Astronaut Robert Curbeam is poised to set a new record next week when he is scheduled to embark on his fourth spacewalk of the space shuttle Discovery mission, this one to work on a stalled solar panel.

That would be the highest number of forays into space conducted by a crew member on a single mission.

Asked if she was concerned about fatigue, lead spacewalk officer Tricia Mack broke into a smile. "Really, if anyone can do it, it's Beamer," she said, using Curbeam's nickname. "He is rock solid."

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The fourth spacewalk was unplanned. NASA added it Saturday because several attempts have failed in completely retracting the solar panel.

Curbeam, a Baltimore native, came to the Discovery mission the most experienced crew member, both in terms of flight experience -- it would be his third trip to space -- and spacewalking experience, having done three prior spacewalks.

During the first spacewalk this mission, Curbeam helped install a 2-ton, $11-million addition to the international space station. He spent the second and third spacewalks rewiring the orbiting space lab from its interim power system to a permanent electricity grid.

NASA had to retract a solar array that was generating power for the temporary system to make way for new solar wings to begin rotating with the movement of the sun and produce power for the permanent system.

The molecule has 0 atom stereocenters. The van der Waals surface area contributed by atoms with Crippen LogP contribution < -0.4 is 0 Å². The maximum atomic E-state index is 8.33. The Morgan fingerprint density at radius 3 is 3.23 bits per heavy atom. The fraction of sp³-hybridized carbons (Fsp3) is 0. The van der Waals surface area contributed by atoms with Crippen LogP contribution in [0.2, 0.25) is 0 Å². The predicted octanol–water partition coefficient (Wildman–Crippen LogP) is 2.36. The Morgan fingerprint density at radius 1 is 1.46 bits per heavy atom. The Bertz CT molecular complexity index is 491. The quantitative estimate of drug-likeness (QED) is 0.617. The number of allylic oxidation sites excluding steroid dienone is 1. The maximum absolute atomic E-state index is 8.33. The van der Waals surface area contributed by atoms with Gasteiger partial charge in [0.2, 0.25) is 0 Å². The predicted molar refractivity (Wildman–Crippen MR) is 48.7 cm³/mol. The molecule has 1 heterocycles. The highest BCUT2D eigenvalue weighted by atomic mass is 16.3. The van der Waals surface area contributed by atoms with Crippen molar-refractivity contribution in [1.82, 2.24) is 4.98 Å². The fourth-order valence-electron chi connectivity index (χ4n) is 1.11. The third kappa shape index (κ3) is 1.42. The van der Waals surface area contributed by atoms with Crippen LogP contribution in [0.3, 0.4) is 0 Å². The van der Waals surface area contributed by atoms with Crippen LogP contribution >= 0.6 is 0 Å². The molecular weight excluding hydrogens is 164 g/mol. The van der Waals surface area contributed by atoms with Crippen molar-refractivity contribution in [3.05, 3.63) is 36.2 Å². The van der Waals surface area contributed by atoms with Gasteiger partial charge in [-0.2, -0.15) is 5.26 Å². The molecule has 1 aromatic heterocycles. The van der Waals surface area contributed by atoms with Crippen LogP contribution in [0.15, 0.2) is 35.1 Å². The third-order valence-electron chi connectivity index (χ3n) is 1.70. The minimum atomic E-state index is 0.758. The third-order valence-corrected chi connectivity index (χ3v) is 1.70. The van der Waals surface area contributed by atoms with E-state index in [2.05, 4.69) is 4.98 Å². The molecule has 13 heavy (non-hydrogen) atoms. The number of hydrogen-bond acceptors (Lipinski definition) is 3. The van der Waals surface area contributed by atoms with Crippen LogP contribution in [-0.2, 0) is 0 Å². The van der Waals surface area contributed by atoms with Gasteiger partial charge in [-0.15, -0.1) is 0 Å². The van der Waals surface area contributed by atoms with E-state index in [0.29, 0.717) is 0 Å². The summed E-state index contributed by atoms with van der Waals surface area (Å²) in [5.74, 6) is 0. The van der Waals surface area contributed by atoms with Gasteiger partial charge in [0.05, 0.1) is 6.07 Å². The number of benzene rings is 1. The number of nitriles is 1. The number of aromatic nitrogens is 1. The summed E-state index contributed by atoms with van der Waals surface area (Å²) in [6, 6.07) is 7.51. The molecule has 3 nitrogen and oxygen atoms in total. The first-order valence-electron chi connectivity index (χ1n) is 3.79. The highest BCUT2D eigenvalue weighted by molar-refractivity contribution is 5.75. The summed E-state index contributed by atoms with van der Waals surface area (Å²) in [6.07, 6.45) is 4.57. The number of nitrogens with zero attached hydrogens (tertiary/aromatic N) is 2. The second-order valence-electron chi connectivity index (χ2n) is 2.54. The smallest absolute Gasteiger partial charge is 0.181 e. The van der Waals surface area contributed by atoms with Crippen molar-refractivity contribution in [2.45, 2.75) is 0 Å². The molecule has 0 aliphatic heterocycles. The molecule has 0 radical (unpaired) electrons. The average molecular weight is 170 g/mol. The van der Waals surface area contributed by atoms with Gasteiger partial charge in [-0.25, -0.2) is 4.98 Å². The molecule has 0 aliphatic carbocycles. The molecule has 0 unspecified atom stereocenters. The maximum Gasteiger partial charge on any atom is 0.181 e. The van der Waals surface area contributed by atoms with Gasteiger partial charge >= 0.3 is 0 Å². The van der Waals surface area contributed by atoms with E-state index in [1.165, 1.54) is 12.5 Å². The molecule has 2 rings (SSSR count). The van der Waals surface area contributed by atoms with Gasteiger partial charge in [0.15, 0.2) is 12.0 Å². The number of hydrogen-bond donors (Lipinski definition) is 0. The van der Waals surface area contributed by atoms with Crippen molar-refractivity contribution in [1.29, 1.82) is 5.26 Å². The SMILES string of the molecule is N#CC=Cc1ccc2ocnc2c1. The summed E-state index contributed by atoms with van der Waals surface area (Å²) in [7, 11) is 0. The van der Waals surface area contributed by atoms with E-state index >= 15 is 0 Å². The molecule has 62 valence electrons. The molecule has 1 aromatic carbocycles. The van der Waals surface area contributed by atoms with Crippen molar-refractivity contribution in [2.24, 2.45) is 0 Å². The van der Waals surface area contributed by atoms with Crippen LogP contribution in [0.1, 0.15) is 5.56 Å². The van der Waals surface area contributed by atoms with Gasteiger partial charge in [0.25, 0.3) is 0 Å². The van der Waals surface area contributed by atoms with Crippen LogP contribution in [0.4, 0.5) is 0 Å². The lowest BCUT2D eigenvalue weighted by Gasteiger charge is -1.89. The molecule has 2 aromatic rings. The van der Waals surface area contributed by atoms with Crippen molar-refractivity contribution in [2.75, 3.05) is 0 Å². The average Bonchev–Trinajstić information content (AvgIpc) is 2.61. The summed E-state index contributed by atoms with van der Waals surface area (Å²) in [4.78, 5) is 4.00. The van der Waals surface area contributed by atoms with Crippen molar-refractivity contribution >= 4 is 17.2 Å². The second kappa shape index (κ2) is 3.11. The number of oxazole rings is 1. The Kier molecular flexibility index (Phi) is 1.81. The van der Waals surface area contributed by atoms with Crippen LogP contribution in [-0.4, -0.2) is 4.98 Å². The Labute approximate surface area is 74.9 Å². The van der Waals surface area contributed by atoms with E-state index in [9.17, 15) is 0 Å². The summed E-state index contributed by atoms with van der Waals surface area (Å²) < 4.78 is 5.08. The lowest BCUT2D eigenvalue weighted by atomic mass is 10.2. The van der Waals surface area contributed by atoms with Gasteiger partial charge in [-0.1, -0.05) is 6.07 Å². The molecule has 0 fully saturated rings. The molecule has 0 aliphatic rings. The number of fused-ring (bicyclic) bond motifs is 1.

The old array retracted halfway on Wednesday before getting stuck, and since then, the space agency has tried a number of strategies in an attempt to fix it.

After completing their main tasks on Saturday's spacewalk, Curbeam and fellow spacewalker Sunita Williams headed over to the array to get a first-hand look at the problem. They found that a couple of grommets were stuck together and snagging the guidewire that runs through them.

The pair pushed on a box into which the accordion-like array folds, causing the 115-foot panel to shake. That managed to free some of the grommets and enabled other astronauts on the space station to retract the array further. But then more became stuck and the crew members' spacewalking time had run out.

So on Monday, Curbeam and Swedish astronaut Christer Fuglesang, who performed the first two spacewalks this mission, will go back out in an attempt to finish the job.

This time they will bring some tools along, each wrapped with insulated tape to protect against shock hazards. NASA managers hope the job can be completed within 6 1/2 hours, but said the spacewalkers will have as long as they need.

NASA decided to add the unplanned spacewalk because leaving it to later crews could delay scheduled objectives. The space agency is on a tight deadline to complete assembly of the space station by 2010, when the shuttle is due to retire.

The addition to the flight plan means Discovery will delay its landing by a day, from Thursday to Friday, after 13 days in space.

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